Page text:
November 15, 2021
What makes you stand out as a photographer without competing on price? Brooke Jefferson, my guest today, has a very simple answer. She’s also sharing how you can show up authentically and truthfully online and share your opinions in this chaotic world that we live in. Make sure to tune in for her awesome strategies – grab a pen and paper!
You know how people who work in corporate jobs have work friends, those they can ping with throughout the day to vent, process info, or ask questions to? When you’re an entrepreneur, sometimes you can miss out on opportunities like that. And if you don’t have a friend like that, I highly recommend getting one.
Today’s guest, Brooke Jefferson, is one of those friends for me. Brooke and I are both photographers in Oklahoma and she’s just one of those people who you feel like you’ve known for years after one conversation. I know you’re gonna love her too so let’s get into the conversation!
Tavia: Brooke, welcome to the show! I am super excited to have you, finally! Thank you for being here!
Brooke: Yes. I’m so excited to be here. I know you and I have talked about doing this for a while, so I’m just excited that we’re finally getting to do it!
Tavia: Me too! I have a fly. I don’t know if you can see it. It’s like flying right in front of my face, so that’s cool. So I would love our people to know about you and your business. So can you tell us about you?
Brooke: Sure. I’ll just give you the brief part because I could write a novel on my life as I’ve been told, but yeah. So my name is Brooke Jefferson. I am a family photographer based in Southwestern, Oklahoma, and I also am a podcaster and educator like Tavia. She is all about birth photography. I’m all about the family and portrait photography. And so I love that we have that in common. I’m also a wife and a mom to two kids, a boy and a girl. We call them sour patch kids, because that’s just what they are. And I am trying to live my best life in the middle of busy season.
STARTING OUT IN PHOTOGRAPHY
Tavia: Yeah. In the middle of a busy season. Thank you for doing this in the middle of busy season. Like all photographers know what that’s like. How did you get started in photography? I don’t know this story.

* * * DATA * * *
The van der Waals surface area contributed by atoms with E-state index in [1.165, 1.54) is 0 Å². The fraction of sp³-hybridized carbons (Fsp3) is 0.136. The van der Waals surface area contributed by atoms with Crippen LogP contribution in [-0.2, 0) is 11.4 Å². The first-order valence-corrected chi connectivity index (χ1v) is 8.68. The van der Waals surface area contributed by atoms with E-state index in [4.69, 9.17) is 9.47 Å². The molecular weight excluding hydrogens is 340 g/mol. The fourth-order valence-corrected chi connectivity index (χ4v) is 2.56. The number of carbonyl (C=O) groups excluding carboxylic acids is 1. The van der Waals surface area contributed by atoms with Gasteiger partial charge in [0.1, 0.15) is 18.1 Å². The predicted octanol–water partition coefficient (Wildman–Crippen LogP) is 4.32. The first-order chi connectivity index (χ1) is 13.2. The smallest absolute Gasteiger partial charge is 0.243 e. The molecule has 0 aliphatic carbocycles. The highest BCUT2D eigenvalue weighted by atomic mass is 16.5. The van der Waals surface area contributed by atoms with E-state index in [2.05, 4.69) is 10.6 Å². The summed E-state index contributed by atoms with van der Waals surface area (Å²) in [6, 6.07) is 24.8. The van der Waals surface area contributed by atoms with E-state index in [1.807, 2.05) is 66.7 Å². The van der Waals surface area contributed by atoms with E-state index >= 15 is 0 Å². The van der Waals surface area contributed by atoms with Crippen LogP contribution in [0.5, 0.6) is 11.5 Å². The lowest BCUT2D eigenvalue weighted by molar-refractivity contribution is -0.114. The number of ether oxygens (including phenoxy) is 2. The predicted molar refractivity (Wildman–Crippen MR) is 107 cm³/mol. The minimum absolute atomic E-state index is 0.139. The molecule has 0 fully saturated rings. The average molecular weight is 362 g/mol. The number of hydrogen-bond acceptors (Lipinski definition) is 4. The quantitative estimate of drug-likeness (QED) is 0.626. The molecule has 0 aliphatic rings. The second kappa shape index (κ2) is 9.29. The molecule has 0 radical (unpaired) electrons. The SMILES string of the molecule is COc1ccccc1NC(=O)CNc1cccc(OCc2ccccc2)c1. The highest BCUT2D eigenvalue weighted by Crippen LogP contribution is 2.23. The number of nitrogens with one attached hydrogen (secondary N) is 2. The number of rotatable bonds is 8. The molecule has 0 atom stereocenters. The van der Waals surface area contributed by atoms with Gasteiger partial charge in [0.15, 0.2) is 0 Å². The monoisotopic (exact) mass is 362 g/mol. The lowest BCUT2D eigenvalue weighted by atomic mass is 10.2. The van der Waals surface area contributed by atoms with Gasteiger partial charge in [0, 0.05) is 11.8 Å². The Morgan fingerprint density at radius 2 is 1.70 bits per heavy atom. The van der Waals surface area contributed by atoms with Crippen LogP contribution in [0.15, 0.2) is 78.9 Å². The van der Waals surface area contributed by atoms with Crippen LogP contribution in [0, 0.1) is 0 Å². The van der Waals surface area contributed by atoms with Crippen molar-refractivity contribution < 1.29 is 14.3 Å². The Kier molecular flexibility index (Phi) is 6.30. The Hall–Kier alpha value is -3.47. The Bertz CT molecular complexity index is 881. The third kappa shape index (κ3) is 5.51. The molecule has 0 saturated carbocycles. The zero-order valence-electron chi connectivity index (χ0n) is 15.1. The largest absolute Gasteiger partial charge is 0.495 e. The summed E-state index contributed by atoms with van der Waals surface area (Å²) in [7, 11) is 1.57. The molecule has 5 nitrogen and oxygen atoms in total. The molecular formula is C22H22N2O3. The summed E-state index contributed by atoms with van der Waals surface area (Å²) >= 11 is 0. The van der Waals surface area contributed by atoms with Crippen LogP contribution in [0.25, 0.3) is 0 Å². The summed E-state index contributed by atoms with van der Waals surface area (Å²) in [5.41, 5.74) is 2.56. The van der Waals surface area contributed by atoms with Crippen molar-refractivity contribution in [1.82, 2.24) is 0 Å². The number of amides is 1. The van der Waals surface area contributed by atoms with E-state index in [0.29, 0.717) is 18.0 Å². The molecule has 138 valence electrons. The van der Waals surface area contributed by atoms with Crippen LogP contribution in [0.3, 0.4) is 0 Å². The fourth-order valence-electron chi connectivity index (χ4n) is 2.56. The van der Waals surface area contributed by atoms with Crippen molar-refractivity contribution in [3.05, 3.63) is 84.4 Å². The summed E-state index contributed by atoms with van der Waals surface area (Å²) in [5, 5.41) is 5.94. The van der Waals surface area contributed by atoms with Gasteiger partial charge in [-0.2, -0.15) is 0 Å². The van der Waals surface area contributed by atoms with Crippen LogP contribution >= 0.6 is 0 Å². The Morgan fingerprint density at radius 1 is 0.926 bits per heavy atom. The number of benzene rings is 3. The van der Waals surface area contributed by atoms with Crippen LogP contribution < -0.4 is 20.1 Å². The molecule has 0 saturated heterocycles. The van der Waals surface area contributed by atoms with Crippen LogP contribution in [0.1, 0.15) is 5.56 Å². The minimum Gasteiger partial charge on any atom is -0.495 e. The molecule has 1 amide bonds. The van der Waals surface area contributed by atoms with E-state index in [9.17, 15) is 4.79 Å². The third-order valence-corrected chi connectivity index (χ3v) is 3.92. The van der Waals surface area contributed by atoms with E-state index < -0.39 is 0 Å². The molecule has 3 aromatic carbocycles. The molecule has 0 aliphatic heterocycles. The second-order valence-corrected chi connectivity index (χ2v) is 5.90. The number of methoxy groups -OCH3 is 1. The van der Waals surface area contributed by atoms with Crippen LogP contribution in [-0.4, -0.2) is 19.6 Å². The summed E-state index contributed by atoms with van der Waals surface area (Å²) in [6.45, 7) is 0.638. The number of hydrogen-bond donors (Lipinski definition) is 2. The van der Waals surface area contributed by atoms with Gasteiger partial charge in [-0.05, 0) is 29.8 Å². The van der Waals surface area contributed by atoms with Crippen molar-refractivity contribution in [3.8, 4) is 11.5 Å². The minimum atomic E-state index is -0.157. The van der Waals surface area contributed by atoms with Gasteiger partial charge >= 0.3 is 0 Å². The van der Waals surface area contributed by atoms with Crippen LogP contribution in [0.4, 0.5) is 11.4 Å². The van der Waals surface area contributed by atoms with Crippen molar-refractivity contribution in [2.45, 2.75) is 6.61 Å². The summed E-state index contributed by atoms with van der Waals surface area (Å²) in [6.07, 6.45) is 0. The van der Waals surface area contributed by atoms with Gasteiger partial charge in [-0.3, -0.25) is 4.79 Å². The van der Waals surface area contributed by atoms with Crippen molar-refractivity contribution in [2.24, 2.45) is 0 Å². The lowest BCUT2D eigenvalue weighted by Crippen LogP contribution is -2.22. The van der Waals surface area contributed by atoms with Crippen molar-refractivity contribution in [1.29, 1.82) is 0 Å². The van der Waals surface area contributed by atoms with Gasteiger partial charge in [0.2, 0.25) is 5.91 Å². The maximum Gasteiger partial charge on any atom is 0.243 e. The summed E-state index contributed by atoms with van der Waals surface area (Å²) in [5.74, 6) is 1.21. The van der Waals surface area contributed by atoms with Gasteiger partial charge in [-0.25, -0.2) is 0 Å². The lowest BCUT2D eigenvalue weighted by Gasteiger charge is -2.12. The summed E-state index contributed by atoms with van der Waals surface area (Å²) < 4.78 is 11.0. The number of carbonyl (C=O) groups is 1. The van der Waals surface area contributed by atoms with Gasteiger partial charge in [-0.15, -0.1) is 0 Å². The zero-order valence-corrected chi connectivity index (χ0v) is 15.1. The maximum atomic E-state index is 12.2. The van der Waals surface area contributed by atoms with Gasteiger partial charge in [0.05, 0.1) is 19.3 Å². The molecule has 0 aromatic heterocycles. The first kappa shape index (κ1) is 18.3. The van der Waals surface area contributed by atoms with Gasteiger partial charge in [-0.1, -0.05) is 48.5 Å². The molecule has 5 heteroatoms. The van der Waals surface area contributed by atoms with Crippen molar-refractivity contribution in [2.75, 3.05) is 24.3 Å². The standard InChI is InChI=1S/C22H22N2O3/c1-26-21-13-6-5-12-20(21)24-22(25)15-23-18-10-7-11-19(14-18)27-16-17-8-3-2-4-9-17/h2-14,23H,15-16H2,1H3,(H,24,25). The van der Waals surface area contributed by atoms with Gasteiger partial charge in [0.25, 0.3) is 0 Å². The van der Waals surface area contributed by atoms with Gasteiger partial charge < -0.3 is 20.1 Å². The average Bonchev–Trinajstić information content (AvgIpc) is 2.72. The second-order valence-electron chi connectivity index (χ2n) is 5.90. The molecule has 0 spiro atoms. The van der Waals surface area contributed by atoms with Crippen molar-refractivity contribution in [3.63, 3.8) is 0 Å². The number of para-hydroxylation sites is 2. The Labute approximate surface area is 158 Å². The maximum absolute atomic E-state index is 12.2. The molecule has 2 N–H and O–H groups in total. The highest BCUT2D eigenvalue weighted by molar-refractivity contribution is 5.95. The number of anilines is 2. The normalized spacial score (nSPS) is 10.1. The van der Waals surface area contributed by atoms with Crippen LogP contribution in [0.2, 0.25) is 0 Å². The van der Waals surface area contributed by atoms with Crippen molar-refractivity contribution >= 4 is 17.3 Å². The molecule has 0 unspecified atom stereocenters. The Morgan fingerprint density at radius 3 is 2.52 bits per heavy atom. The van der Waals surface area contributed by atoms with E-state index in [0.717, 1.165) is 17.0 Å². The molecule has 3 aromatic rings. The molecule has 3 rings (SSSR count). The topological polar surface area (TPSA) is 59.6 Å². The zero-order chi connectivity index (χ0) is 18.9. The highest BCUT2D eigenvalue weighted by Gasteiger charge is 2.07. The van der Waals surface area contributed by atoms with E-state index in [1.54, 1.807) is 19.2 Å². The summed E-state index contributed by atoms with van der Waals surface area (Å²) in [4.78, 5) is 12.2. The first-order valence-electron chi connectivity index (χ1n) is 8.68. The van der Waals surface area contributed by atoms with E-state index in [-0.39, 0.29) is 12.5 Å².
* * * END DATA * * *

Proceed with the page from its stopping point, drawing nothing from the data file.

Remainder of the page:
Brooke: Oh, good. Yes. So, I love this answer because I hear a lot of photographers find me and they’re like, I’m just like you. So I accidentally stumbled into it. When I was growing up, I was into acting — being in front of the camera, modeling — that kind of thing. So it’s really ironic that I have built a photography business being behind the camera and long story short, after we had our daughter, she was about five or six months old, I wanted to take her pictures for some holiday. Don’t really remember what the holiday was, probably Valentine’s day if I was going to guess based on the fact that I started my business in the spring. So that’s my guess. I borrowed my mother-in-law’s camera and started playing around with it. And then I had a couple of friends just ask me if I’d come take their pictures. I became obsessed. It felt like a switch had turned on. And I was just like — I love this. And before I knew it, within four or five months, I had clients coming out the wazoo. I was very cheap in the past, which is something I wish I could have changed. But you live and you learn. And before I knew it, I had a business. It’s crazy.
Tavia: What year was that?
Tavia: Okay, cool. Yeah. That’s so funny. Cause I think my story is exactly the same, just 2009, because that’s when I had my firstborn in 2008. And it was the same thing where it was like exactly what you just described. My holiday was Easter. It was like, I want to take Easter photos. That’s so cool. I think that that’s like common in that timeframe. That’s when DSLRs, really 2007 until probably now, but you know, DSLRs were new. It was like inexpensive to get into photography. And so I know a lot of like suburban moms like us probably got into photography around that time.
Brooke: For sure, Canon rebel. We joke about this. Canon rebel circle.
Tavia: Were you in Clickin Moms?
Brooke: No, I wasn’t in it. I had paid a little bit of attention, but no, I wasn’t.
Tavia: I know that they’re still kind of popular, but back in 2009 to maybe 2011, it was like everybody was on Clickin Moms. That’d be funny if we were both there. My screen name was blinking lights, so creative.
WHAT IS YOUR BUSINESS LIKE TODAY?
Tavia: I would love to know about your business today. 2014, fast forward to today, what is your business like today?
Brooke: Yeah. So 2014, real quick glimpse — hot mess, express, shot everything under the sun, super cheap, had no idea what I was doing, and I pretty much bed myself in imposter syndrome on a daily basis.